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Sizing a new steam boiler with inlet orifices extisting

Charlie82Charlie82 Member Posts: 9
Looking for guidance on sizing a new 2 pipe system steam boiler. About 17 of 23 convectors and radiators have extisting orifice plates installed probably original 1931. Should I still install a new boiler to the radiation edr or measure the orifice hole diameters and use that value in the edr calc. I'm concerned that if I install a boiler to the calculated edr which is 859 that it will short cycle on pressure. The existing boiler which was 568 edr never evenly heated my house so I know I need to up size.

Comments

  • nicholas bonham-carternicholas bonham-carter Member Posts: 7,184
    What is the EDR of the radiation, in relation to the heatloss of the building? I know the steam whisperer has sized some boilers to the heatloss of the building. Maybe Dave will chime in here with some tips for you.
    The unevenness of your heating with the old boiler may be due to a problem with traps/venting, more than a missizing of the old boiler, or the fact that not all radiators may have orifices.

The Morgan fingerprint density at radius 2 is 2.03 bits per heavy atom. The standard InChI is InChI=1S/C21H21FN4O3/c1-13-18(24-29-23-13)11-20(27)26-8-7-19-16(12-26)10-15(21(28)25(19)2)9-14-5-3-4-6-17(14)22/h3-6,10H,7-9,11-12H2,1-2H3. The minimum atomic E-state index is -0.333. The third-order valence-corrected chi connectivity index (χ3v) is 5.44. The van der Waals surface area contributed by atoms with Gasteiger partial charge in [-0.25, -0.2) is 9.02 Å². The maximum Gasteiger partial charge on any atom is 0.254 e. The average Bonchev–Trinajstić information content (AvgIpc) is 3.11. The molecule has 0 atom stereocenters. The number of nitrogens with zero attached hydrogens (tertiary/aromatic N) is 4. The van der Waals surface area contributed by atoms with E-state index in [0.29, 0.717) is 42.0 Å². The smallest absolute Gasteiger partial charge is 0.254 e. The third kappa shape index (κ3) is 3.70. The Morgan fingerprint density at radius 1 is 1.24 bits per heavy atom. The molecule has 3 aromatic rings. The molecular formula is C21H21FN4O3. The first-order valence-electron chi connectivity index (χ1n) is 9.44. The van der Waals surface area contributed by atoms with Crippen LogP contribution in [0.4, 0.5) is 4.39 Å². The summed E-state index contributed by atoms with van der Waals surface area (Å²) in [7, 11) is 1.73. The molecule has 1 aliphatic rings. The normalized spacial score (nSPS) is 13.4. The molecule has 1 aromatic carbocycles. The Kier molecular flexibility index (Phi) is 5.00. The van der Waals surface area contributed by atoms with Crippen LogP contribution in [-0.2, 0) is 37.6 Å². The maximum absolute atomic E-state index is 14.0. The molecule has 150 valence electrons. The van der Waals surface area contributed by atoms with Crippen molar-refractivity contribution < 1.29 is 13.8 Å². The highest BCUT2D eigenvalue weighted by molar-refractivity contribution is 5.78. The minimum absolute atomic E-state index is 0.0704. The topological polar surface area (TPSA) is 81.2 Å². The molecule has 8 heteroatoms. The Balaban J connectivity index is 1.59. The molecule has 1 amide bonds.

Sizing to the aggregate orifice capacity seems pretty good to me.
    A two stage gas valve would be helpful here, or a burner with some variable adjustability.—NBC
  • KC_JonesKC_Jones Member Posts: 3,483
    What is on the emitters that don't have orifice plates? Without something to properly regulated those, it may be causing your imbalance.

    IMHO unless it's a really extreme case, an undersized boiler isn't going to be the cause of uneven heat.

    If memory serves from Dan's book, orifice plates would typically be sized to fill 70% of the radiation. In your case 859 would be about 600. I am making many assumptions here, but doing it to illustrate how that current boiler might actually be closer than you think.